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  • Writer's picture Llerraj Esuod

Quinton 'Q' Robinson's Drum Book of Acts

Photo Credit: Pig Hog. Fat cable. Fat Sound.

By Llerraj Esuod

ACT I: The Divine Initiation


Picture a young Quinton Robinson, at 18 months old, beginning his journey into percussion with a pair of wooden spoons and a pot. Raised in a deeply spiritual home, his lullabies were the soul-stirring melodies of The Winans and The Mighty Clouds of Joy. Gospel music, essentially sacred hymns, helped shape his musical taste and influence his style.


Legend has it that in this consecrated space, a voice whispered, 'Bring them here.' His makeshift instruments were believed to ascend to heaven, returning to him blessed and sanctified, deepening his connection to a pre-ordained muse.


"Music chose me," he said. At three, Robinson's grandfather gifted him his first pair of drumsticks, and he soon began playing in church. The early exposure to community praise was a metaphoric experience, nurturing his musical intelligence.


The collective energy of worship, the nuanced rhythm of call-and-response songs, and the opportunities for improvisation contributed to his drumming development. He remembers “grasping the concept of feeling and emotion,” a foundation upon which his grandmother prophesied his percussive pursuits.


ACT II: A Pubescent Evolution


As the music continued to order Robinson's steps, a new path emerged within the 13-year-old Charles R. Drew Middle School student. His time in the school's performing arts division sparked a new passion—theater had become his teenage love.


His burgeoning affair with the stage and its lights intensified, competing with his commitment to drumsticks and snares when he landed the leading role in a school play as Jim Hawkins in Treasure Island. This pivotal moment marked a pubescent evolution in his relationship with music. It was a time of growth, exploration, and new experiences that shaped his future as a musician.


He tried to balance his two loves until the band and music theater directors suggested monogamy. "A choice had to be made," Robinson said. The prodigal paramour chose the latter. 


ACT III: The Evidence of Things Not Seen


In 2010, despite reaching the apex of local studio work, the University of Miami Frost School of Music alum said he felt hemmed in by limitations. "I was living beneath a glass ceiling. I felt a calling for something more."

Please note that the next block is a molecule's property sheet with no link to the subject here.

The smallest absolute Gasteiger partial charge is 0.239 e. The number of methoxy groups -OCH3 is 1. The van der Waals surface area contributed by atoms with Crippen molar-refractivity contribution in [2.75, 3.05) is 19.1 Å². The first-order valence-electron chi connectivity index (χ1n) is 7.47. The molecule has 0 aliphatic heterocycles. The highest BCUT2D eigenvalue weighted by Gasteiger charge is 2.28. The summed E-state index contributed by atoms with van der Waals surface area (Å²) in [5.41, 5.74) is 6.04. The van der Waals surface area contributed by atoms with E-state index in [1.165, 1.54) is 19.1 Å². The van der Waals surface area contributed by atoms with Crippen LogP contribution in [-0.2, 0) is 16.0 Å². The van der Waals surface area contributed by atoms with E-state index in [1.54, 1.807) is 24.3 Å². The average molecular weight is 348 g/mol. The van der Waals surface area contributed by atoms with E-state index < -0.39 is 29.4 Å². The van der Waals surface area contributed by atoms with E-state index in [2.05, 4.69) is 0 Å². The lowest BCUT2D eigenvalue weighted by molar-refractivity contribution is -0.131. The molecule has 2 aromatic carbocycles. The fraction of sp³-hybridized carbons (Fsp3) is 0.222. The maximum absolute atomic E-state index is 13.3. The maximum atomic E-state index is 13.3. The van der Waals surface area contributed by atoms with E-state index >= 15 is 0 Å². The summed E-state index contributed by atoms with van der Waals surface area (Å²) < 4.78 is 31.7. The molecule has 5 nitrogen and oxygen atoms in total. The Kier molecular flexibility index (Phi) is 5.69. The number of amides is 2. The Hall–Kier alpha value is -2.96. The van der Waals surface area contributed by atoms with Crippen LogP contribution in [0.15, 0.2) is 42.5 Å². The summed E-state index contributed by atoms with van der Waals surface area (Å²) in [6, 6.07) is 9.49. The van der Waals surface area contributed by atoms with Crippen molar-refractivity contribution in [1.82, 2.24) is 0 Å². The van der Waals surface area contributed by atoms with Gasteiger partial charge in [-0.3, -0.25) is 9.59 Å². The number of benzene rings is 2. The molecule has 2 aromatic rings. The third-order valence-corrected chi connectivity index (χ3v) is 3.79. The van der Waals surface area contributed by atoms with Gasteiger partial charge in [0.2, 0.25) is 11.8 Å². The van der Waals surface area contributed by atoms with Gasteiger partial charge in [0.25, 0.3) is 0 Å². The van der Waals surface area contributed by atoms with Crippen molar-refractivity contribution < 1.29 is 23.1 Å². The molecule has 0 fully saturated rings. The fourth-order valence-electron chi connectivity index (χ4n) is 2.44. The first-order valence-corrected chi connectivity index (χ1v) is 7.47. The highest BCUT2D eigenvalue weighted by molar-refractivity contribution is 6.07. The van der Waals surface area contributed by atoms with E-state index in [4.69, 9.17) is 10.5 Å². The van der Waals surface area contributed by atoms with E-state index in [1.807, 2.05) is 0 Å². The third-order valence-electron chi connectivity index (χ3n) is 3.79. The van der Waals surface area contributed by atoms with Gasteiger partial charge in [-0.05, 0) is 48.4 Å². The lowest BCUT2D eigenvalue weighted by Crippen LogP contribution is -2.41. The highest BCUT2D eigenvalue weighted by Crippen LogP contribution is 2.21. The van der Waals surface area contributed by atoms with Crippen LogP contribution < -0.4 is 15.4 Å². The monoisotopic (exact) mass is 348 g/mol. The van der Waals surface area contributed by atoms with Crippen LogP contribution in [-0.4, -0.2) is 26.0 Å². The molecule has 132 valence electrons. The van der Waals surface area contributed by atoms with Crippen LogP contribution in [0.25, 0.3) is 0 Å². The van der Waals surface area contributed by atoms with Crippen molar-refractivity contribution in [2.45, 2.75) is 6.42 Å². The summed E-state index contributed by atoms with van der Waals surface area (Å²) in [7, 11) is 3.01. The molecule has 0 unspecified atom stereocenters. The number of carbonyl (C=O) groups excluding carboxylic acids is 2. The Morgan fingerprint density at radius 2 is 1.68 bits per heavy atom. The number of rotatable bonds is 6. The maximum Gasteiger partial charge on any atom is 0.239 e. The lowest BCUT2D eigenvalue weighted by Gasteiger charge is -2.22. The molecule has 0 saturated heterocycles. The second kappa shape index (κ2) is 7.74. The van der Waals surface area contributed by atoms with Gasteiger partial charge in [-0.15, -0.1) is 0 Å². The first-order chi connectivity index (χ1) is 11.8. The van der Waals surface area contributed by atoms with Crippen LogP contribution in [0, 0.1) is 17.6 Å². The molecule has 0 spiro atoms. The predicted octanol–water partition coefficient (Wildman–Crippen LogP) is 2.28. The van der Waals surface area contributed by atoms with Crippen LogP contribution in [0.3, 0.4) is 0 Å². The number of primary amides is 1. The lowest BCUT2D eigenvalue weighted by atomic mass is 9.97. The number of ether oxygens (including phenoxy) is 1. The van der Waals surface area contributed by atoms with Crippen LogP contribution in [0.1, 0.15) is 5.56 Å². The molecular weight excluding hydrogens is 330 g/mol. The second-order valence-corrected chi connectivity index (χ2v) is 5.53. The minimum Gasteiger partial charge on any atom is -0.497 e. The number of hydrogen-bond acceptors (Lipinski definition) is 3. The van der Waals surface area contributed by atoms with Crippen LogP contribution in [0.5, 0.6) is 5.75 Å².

Robinson made an Abrahamic move, leaving behind the comfort and familiarity of his hometown of Miami to explore Atlanta's vibrant music scene. This decision was more than a geographic change; it was an act of blind faith. He was determined to create new career possibilities and foster professional growth despite the challenges and uncertainties of the transition.


"Success isn't a linear path," he remarked, "There will be obstacles, but overcoming them means finding alternative routes to achieve one's objective."


Today, his perseverance and dedication have paid off with a remarkable opportunity. Sam Merrick, the former lead drummer in Hamilton's acclaimed Hip-Hop Broadway stage play, encouraged him to audition for the seat's helm after landing a gig in New York. "In [this] business, you say 'yes' to everything and figure out the details later," Robinson said, adding, "The drumming community is supportive, but competition exists." 


He insists no one gets to his level without doing the work, which involves many early mornings, sleep deprivation, and betting on yourself. "People can look at my life, but much alone time is dedicated to being proficient at one's craft. There is only one Hamilton drum chair, and I have it.”


The Final Act: Reunited


For Robinson, the reunion of his unrequited love for theater and drumming is proof of Ecclesiastes chapter 3 verse 1: "To everything, there is a season and a time to every purpose under the heaven."


Though he does not act on stage, he fulfills dual passions by playing the drums from the beat of his heart during every act.


"Drums give power to the air, they are a spiritual instrument that communicates things that words cannot convey,” he said.


He should know.


After performing in 500 shows, Robinson maintains a profound perspective: "It may be my 500th show, but for someone in the audience, it's their first time experiencing the production. So, I don't see it as my 500th show; instead, it's like falling in love for the first time, 500 times."


--Rebel Writes

Disclaimer: M.I.A. magazine originally posted this article on Jun. 7, 2024 for the American Black Film Festival edition. We have reproduced it here for informational purposes only.


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